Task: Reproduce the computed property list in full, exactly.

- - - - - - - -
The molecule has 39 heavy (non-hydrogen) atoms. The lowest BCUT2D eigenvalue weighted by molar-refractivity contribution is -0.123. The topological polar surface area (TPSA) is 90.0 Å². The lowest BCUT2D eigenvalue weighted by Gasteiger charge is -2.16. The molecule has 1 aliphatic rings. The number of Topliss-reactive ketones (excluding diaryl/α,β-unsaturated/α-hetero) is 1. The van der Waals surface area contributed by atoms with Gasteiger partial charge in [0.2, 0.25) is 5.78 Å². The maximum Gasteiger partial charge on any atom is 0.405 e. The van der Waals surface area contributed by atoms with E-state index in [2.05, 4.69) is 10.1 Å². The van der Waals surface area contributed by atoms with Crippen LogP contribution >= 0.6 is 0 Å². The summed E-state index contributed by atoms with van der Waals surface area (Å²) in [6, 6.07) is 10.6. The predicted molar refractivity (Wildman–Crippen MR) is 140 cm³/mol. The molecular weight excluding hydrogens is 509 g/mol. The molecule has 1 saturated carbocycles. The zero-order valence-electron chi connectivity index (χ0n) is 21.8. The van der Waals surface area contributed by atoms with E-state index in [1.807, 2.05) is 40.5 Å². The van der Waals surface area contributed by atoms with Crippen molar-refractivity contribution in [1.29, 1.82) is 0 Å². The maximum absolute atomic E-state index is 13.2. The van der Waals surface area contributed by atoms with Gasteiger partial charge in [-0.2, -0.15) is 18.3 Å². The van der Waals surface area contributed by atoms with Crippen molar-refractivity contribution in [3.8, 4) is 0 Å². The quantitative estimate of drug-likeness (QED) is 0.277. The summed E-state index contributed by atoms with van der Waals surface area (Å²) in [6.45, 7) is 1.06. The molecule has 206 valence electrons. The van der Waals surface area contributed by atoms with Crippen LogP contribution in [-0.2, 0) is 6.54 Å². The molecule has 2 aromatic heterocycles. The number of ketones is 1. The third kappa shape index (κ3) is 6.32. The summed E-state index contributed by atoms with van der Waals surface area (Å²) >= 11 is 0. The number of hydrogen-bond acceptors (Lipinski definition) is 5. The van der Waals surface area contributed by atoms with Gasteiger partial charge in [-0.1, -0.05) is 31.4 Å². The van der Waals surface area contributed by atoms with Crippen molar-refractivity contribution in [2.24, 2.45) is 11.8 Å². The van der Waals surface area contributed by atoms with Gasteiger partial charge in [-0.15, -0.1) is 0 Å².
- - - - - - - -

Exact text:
The molecule has 39 heavy (non-hydrogen) atoms. The lowest BCUT2D eigenvalue weighted by molar-refractivity contribution is -0.123. The topological polar surface area (TPSA) is 90.0 Å². The lowest BCUT2D eigenvalue weighted by Gasteiger charge is -2.16. The molecule has 1 aliphatic rings. The number of Topliss-reactive ketones (excluding diaryl/α,β-unsaturated/α-hetero) is 1. The van der Waals surface area contributed by atoms with Gasteiger partial charge in [0.2, 0.25) is 5.78 Å². The maximum Gasteiger partial charge on any atom is 0.405 e. The van der Waals surface area contributed by atoms with E-state index in [2.05, 4.69) is 10.1 Å². The van der Waals surface area contributed by atoms with Crippen LogP contribution >= 0.6 is 0 Å². The summed E-state index contributed by atoms with van der Waals surface area (Å²) in [6, 6.07) is 10.6. The predicted molar refractivity (Wildman–Crippen MR) is 140 cm³/mol. The molecular weight excluding hydrogens is 509 g/mol. The molecule has 1 saturated carbocycles. The zero-order valence-electron chi connectivity index (χ0n) is 21.8. The van der Waals surface area contributed by atoms with E-state index in [1.807, 2.05) is 40.5 Å². The van der Waals surface area contributed by atoms with Crippen molar-refractivity contribution in [1.29, 1.82) is 0 Å². The maximum absolute atomic E-state index is 13.2. The van der Waals surface area contributed by atoms with Gasteiger partial charge in [-0.2, -0.15) is 18.3 Å². The van der Waals surface area contributed by atoms with Crippen molar-refractivity contribution in [3.8, 4) is 0 Å². The quantitative estimate of drug-likeness (QED) is 0.277. The summed E-state index contributed by atoms with van der Waals surface area (Å²) in [6.45, 7) is 1.06. The molecule has 206 valence electrons. The van der Waals surface area contributed by atoms with Crippen LogP contribution in [-0.2, 0) is 6.54 Å². The molecule has 2 aromatic heterocycles. The number of ketones is 1. The third kappa shape index (κ3) is 6.32. The summed E-state index contributed by atoms with van der Waals surface area (Å²) >= 11 is 0. The number of hydrogen-bond acceptors (Lipinski definition) is 5. The van der Waals surface area contributed by atoms with Gasteiger partial charge in [-0.1, -0.05) is 31.4 Å². The van der Waals surface area contributed by atoms with Crippen molar-refractivity contribution in [2.24, 2.45) is 11.8 Å². The van der Waals surface area contributed by atoms with Gasteiger partial charge in [-0.15, -0.1) is 0 Å².